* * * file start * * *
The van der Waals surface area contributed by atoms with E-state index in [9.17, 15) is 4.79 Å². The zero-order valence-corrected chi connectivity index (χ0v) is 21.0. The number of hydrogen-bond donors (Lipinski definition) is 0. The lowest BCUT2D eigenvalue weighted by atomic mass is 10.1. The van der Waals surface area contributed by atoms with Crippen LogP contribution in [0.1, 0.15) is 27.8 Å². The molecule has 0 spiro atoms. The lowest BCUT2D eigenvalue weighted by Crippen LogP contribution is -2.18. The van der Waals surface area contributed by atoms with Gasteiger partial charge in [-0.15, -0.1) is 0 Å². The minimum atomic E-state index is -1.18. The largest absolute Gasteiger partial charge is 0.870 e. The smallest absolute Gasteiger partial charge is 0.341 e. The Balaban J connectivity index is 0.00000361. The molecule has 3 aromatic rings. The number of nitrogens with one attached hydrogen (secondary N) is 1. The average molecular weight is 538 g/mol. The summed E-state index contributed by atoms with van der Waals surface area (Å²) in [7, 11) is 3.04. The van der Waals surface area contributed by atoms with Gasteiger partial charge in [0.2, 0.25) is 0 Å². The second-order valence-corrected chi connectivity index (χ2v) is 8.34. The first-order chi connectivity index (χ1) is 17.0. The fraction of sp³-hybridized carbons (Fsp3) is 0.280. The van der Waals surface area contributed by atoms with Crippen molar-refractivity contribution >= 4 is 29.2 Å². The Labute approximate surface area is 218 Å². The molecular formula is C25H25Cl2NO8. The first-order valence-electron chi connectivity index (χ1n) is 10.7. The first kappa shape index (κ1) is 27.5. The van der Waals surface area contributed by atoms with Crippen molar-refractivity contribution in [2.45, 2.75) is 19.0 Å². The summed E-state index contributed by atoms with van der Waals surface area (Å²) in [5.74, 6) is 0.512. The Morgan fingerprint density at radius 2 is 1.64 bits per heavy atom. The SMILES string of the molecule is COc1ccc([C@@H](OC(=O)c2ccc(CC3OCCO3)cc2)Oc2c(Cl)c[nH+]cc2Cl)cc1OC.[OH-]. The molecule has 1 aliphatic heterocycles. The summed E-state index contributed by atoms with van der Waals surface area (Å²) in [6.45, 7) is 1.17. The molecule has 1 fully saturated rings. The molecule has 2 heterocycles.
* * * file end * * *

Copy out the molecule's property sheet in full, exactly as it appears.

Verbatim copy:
The van der Waals surface area contributed by atoms with E-state index in [9.17, 15) is 4.79 Å². The zero-order valence-corrected chi connectivity index (χ0v) is 21.0. The number of hydrogen-bond donors (Lipinski definition) is 0. The lowest BCUT2D eigenvalue weighted by atomic mass is 10.1. The van der Waals surface area contributed by atoms with Crippen LogP contribution in [0.1, 0.15) is 27.8 Å². The molecule has 0 spiro atoms. The lowest BCUT2D eigenvalue weighted by Crippen LogP contribution is -2.18. The van der Waals surface area contributed by atoms with Gasteiger partial charge in [-0.15, -0.1) is 0 Å². The minimum atomic E-state index is -1.18. The largest absolute Gasteiger partial charge is 0.870 e. The smallest absolute Gasteiger partial charge is 0.341 e. The Balaban J connectivity index is 0.00000361. The molecule has 3 aromatic rings. The number of nitrogens with one attached hydrogen (secondary N) is 1. The average molecular weight is 538 g/mol. The summed E-state index contributed by atoms with van der Waals surface area (Å²) in [7, 11) is 3.04. The van der Waals surface area contributed by atoms with Gasteiger partial charge in [0.2, 0.25) is 0 Å². The second-order valence-corrected chi connectivity index (χ2v) is 8.34. The first-order chi connectivity index (χ1) is 17.0. The fraction of sp³-hybridized carbons (Fsp3) is 0.280. The van der Waals surface area contributed by atoms with Crippen molar-refractivity contribution >= 4 is 29.2 Å². The Labute approximate surface area is 218 Å². The molecular formula is C25H25Cl2NO8. The first-order valence-electron chi connectivity index (χ1n) is 10.7. The first kappa shape index (κ1) is 27.5. The van der Waals surface area contributed by atoms with Crippen molar-refractivity contribution in [2.45, 2.75) is 19.0 Å². The summed E-state index contributed by atoms with van der Waals surface area (Å²) in [5.74, 6) is 0.512. The Morgan fingerprint density at radius 2 is 1.64 bits per heavy atom. The SMILES string of the molecule is COc1ccc([C@@H](OC(=O)c2ccc(CC3OCCO3)cc2)Oc2c(Cl)c[nH+]cc2Cl)cc1OC.[OH-]. The molecule has 1 aliphatic heterocycles. The summed E-state index contributed by atoms with van der Waals surface area (Å²) in [6.45, 7) is 1.17. The molecule has 1 fully saturated rings. The molecule has 2 heterocycles.